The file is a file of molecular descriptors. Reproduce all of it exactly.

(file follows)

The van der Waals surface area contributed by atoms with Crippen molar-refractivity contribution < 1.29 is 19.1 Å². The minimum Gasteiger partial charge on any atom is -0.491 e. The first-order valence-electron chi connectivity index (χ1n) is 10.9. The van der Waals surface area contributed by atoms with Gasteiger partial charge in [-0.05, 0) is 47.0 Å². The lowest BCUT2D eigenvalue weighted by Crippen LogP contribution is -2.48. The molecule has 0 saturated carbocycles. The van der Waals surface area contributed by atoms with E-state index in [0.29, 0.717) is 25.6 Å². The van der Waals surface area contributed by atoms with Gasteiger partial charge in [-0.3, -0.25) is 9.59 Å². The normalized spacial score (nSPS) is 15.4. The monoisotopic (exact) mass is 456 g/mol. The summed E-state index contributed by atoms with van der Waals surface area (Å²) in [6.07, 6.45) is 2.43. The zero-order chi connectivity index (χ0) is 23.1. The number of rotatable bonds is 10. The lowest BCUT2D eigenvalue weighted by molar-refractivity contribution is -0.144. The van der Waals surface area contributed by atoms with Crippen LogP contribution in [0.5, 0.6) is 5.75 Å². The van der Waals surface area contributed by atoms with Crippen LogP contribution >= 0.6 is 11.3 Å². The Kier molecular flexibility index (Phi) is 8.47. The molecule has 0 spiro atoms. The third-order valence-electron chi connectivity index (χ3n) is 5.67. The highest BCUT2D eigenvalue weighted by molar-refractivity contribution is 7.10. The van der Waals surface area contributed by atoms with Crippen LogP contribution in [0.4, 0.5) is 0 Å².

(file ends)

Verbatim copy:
The van der Waals surface area contributed by atoms with Crippen molar-refractivity contribution < 1.29 is 19.1 Å². The minimum Gasteiger partial charge on any atom is -0.491 e. The first-order valence-electron chi connectivity index (χ1n) is 10.9. The van der Waals surface area contributed by atoms with Gasteiger partial charge in [-0.05, 0) is 47.0 Å². The lowest BCUT2D eigenvalue weighted by Crippen LogP contribution is -2.48. The molecule has 0 saturated carbocycles. The van der Waals surface area contributed by atoms with E-state index in [0.29, 0.717) is 25.6 Å². The van der Waals surface area contributed by atoms with Gasteiger partial charge in [-0.3, -0.25) is 9.59 Å². The normalized spacial score (nSPS) is 15.4. The monoisotopic (exact) mass is 456 g/mol. The summed E-state index contributed by atoms with van der Waals surface area (Å²) in [6.07, 6.45) is 2.43. The zero-order chi connectivity index (χ0) is 23.1. The number of rotatable bonds is 10. The lowest BCUT2D eigenvalue weighted by molar-refractivity contribution is -0.144. The van der Waals surface area contributed by atoms with Crippen LogP contribution in [0.5, 0.6) is 5.75 Å². The van der Waals surface area contributed by atoms with Crippen LogP contribution >= 0.6 is 11.3 Å². The Kier molecular flexibility index (Phi) is 8.47. The molecule has 0 spiro atoms. The third-order valence-electron chi connectivity index (χ3n) is 5.67. The highest BCUT2D eigenvalue weighted by molar-refractivity contribution is 7.10. The van der Waals surface area contributed by atoms with Crippen LogP contribution in [0.4, 0.5) is 0 Å².